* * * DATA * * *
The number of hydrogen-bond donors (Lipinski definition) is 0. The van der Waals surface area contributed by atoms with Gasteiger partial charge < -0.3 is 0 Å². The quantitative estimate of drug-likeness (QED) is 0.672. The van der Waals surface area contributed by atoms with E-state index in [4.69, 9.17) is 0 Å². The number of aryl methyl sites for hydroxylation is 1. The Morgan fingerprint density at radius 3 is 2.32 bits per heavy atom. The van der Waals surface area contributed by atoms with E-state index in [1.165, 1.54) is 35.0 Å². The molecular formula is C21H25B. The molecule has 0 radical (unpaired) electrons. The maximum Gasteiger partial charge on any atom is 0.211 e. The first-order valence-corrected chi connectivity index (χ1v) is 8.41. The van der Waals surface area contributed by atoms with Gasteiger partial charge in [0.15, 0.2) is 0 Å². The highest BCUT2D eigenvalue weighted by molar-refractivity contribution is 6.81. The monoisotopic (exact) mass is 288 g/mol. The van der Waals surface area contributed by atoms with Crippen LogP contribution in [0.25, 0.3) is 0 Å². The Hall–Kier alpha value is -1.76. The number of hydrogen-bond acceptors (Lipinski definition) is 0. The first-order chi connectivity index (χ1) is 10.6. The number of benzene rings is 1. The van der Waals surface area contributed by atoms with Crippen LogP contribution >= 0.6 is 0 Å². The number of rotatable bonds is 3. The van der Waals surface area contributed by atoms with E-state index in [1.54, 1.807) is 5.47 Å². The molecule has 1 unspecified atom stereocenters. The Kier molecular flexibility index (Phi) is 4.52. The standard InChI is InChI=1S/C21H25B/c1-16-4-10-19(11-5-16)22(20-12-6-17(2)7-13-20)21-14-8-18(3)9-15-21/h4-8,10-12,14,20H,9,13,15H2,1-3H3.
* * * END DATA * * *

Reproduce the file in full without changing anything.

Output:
The number of hydrogen-bond donors (Lipinski definition) is 0. The van der Waals surface area contributed by atoms with Gasteiger partial charge < -0.3 is 0 Å². The quantitative estimate of drug-likeness (QED) is 0.672. The van der Waals surface area contributed by atoms with E-state index in [4.69, 9.17) is 0 Å². The number of aryl methyl sites for hydroxylation is 1. The Morgan fingerprint density at radius 3 is 2.32 bits per heavy atom. The van der Waals surface area contributed by atoms with E-state index in [1.165, 1.54) is 35.0 Å². The molecular formula is C21H25B. The molecule has 0 radical (unpaired) electrons. The maximum Gasteiger partial charge on any atom is 0.211 e. The first-order valence-corrected chi connectivity index (χ1v) is 8.41. The van der Waals surface area contributed by atoms with Gasteiger partial charge in [0.15, 0.2) is 0 Å². The highest BCUT2D eigenvalue weighted by molar-refractivity contribution is 6.81. The monoisotopic (exact) mass is 288 g/mol. The van der Waals surface area contributed by atoms with Crippen LogP contribution in [0.25, 0.3) is 0 Å². The Hall–Kier alpha value is -1.76. The number of hydrogen-bond acceptors (Lipinski definition) is 0. The first-order chi connectivity index (χ1) is 10.6. The number of benzene rings is 1. The van der Waals surface area contributed by atoms with Crippen LogP contribution >= 0.6 is 0 Å². The number of rotatable bonds is 3. The van der Waals surface area contributed by atoms with E-state index in [1.54, 1.807) is 5.47 Å². The molecule has 1 unspecified atom stereocenters. The Kier molecular flexibility index (Phi) is 4.52. The standard InChI is InChI=1S/C21H25B/c1-16-4-10-19(11-5-16)22(20-12-6-17(2)7-13-20)21-14-8-18(3)9-15-21/h4-8,10-12,14,20H,9,13,15H2,1-3H3.